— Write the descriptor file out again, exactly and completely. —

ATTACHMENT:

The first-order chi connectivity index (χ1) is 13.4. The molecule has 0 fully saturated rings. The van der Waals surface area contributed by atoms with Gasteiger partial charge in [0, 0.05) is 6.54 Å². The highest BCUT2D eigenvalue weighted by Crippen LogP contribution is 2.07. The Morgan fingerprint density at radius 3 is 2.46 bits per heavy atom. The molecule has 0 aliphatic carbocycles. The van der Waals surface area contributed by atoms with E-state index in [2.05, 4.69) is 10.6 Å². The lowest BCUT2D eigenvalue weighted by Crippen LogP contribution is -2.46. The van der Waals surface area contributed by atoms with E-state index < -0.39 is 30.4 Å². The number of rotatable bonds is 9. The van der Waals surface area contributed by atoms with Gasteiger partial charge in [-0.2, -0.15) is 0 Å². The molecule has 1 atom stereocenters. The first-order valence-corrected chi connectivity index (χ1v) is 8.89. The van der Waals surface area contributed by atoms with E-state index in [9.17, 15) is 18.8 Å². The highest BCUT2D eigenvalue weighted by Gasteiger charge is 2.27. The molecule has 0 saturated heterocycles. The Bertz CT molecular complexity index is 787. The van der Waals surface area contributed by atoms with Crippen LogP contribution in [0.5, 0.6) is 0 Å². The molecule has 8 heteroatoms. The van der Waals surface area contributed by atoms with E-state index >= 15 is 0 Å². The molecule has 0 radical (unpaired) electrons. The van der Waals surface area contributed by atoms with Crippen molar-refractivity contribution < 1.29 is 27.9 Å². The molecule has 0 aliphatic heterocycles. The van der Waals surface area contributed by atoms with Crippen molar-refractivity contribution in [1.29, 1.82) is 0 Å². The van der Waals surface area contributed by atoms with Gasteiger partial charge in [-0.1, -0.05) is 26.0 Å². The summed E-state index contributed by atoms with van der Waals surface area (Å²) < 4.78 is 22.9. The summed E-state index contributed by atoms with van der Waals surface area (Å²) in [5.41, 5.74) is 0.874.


The first-order chi connectivity index (χ1) is 13.4. The molecule has 0 fully saturated rings. The van der Waals surface area contributed by atoms with Gasteiger partial charge in [0, 0.05) is 6.54 Å². The highest BCUT2D eigenvalue weighted by Crippen LogP contribution is 2.07. The Morgan fingerprint density at radius 3 is 2.46 bits per heavy atom. The molecule has 0 aliphatic carbocycles. The van der Waals surface area contributed by atoms with E-state index in [2.05, 4.69) is 10.6 Å². The lowest BCUT2D eigenvalue weighted by Crippen LogP contribution is -2.46. The van der Waals surface area contributed by atoms with E-state index < -0.39 is 30.4 Å². The number of rotatable bonds is 9. The van der Waals surface area contributed by atoms with Gasteiger partial charge in [-0.2, -0.15) is 0 Å². The molecule has 1 atom stereocenters. The first-order valence-corrected chi connectivity index (χ1v) is 8.89. The van der Waals surface area contributed by atoms with E-state index in [9.17, 15) is 18.8 Å². The highest BCUT2D eigenvalue weighted by Gasteiger charge is 2.27. The molecule has 0 saturated heterocycles. The Bertz CT molecular complexity index is 787. The van der Waals surface area contributed by atoms with Crippen LogP contribution in [0.5, 0.6) is 0 Å². The molecule has 8 heteroatoms. The van der Waals surface area contributed by atoms with E-state index >= 15 is 0 Å². The molecule has 0 radical (unpaired) electrons. The van der Waals surface area contributed by atoms with Crippen molar-refractivity contribution < 1.29 is 27.9 Å². The molecule has 0 aliphatic heterocycles. The van der Waals surface area contributed by atoms with Crippen molar-refractivity contribution in [1.29, 1.82) is 0 Å². The van der Waals surface area contributed by atoms with Gasteiger partial charge in [-0.1, -0.05) is 26.0 Å². The summed E-state index contributed by atoms with van der Waals surface area (Å²) < 4.78 is 22.9. The summed E-state index contributed by atoms with van der Waals surface area (Å²) in [5.41, 5.74) is 0.874.